In August 2015, we celebrated with our Mortgage Manager Melanie Whiting on her 30 years of service with the Norton Group. Read her views on how the finance markets have changed over the last 30 years.


“There has been a vast amount of change in the first and second charge industry over the last 30 years, particularly with the customers themselves and their attitudes towards finance in general.  When I first started, straight from school into Norton Finance, the majority of customers aged over 60 had paid off their existing mortgage, often didn’t have a bank account and were  very reluctant to secure any finance on their  property. Now when looking at the same customer profile, they have  large mortgages outstanding along with credit cards and other debts, and are far more finance aware than years gone by.  This can be a positive thing however I have seen these customers then retire and be in a predicament, especially if they are coming out of interest only mortgages with no way of remortgaging.  The emergence and then increase in equity release products over the years is definitely a major help for the older generation offering a facility to reduce their outgoings.


The lending process has changed significantly over this time as regulation has evolved, involving more information being required from clients to satisfy the necessary money laundering requirements. This has become a major issue for the industry.  The industry has had to adapt to increased criminal activity, with all members of staff being acutely aware of the need for vigilance and the implications of customers and often introducers trying to falsify applications.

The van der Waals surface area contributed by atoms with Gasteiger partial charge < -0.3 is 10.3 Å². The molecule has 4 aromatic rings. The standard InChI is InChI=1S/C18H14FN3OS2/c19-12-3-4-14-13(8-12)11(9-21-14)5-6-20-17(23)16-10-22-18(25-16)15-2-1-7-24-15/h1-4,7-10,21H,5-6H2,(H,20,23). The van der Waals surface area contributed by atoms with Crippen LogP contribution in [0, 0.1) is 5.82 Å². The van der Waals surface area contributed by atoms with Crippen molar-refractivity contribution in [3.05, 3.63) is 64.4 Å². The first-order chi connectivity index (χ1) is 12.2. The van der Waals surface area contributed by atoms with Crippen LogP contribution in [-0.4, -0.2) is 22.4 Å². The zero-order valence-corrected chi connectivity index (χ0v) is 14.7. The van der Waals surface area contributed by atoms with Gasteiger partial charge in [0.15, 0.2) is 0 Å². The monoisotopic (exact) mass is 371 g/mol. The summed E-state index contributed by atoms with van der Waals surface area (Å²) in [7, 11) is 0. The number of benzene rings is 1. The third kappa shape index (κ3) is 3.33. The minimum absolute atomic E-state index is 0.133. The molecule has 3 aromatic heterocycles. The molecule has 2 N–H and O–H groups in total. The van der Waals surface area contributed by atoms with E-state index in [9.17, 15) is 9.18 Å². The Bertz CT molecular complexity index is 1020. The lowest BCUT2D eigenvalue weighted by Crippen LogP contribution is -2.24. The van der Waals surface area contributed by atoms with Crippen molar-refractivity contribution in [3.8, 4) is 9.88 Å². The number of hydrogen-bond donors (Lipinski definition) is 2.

The rates have changed over the years as everybody is aware; they are at an all time low compared to the 16% rates for the first charge business and 30% plus rates for the secured loans back in the 80s and 90s, although the house prices were substantially lower.  The income multiples over the years has gone full circle with 4 times the income for single persons,  when 1 joint income per household  was the norm in the 80s and 90s, then the emergence of the self certification mortgages throughout the early noughties, and finally reverting  back to a more reasonable 4.5 times more in the present.     


Over the years consumers have become to expect higher standards of living and the increased amount of credit available has lead to people being able to achieve their goals along with a lot of consumers being allowed more than was sensible in hind sight and I feel we are now having to address these issues more and more since the credit crunch.  There are more customers with debt management plans and IVAs and the market hasn’t adapted to these customers until fairly recently with the emergence of new lenders with sensible products for customers who have experienced either work, health or marital issues when otherwise they would have continued to pay their debts in a timely manner.


I have noticed an increased amount of customers not being able to afford their current mortgage commitments should they have applied today which is extremely worrying which is why the regulation changes were required and definitely well overdue.


We would once again like to thank Melanie for her 30 years of loyalty, passion and dedication to the Norton Group.